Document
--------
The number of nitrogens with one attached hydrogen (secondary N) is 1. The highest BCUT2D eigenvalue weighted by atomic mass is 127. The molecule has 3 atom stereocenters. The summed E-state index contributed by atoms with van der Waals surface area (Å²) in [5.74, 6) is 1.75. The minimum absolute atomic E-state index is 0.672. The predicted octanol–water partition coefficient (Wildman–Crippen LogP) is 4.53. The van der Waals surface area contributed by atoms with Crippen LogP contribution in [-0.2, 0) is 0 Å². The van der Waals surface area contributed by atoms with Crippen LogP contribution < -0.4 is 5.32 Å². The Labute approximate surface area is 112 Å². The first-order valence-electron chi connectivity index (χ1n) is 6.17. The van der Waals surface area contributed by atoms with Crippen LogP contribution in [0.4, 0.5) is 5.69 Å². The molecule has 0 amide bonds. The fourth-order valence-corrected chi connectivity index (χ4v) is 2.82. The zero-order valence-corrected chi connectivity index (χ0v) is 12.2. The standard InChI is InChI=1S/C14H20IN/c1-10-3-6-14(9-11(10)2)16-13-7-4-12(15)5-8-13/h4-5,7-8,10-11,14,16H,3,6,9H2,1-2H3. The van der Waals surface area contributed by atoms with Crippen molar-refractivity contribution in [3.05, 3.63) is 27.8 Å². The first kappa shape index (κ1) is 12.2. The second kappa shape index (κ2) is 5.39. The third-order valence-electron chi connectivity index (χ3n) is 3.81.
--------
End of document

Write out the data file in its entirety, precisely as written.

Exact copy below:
The number of nitrogens with one attached hydrogen (secondary N) is 1. The highest BCUT2D eigenvalue weighted by atomic mass is 127. The molecule has 3 atom stereocenters. The summed E-state index contributed by atoms with van der Waals surface area (Å²) in [5.74, 6) is 1.75. The minimum absolute atomic E-state index is 0.672. The predicted octanol–water partition coefficient (Wildman–Crippen LogP) is 4.53. The van der Waals surface area contributed by atoms with Crippen LogP contribution in [-0.2, 0) is 0 Å². The van der Waals surface area contributed by atoms with Crippen LogP contribution < -0.4 is 5.32 Å². The Labute approximate surface area is 112 Å². The first-order valence-electron chi connectivity index (χ1n) is 6.17. The van der Waals surface area contributed by atoms with Crippen LogP contribution in [0.4, 0.5) is 5.69 Å². The molecule has 0 amide bonds. The fourth-order valence-corrected chi connectivity index (χ4v) is 2.82. The zero-order valence-corrected chi connectivity index (χ0v) is 12.2. The standard InChI is InChI=1S/C14H20IN/c1-10-3-6-14(9-11(10)2)16-13-7-4-12(15)5-8-13/h4-5,7-8,10-11,14,16H,3,6,9H2,1-2H3. The van der Waals surface area contributed by atoms with Crippen molar-refractivity contribution in [3.05, 3.63) is 27.8 Å². The first kappa shape index (κ1) is 12.2. The second kappa shape index (κ2) is 5.39. The third-order valence-electron chi connectivity index (χ3n) is 3.81.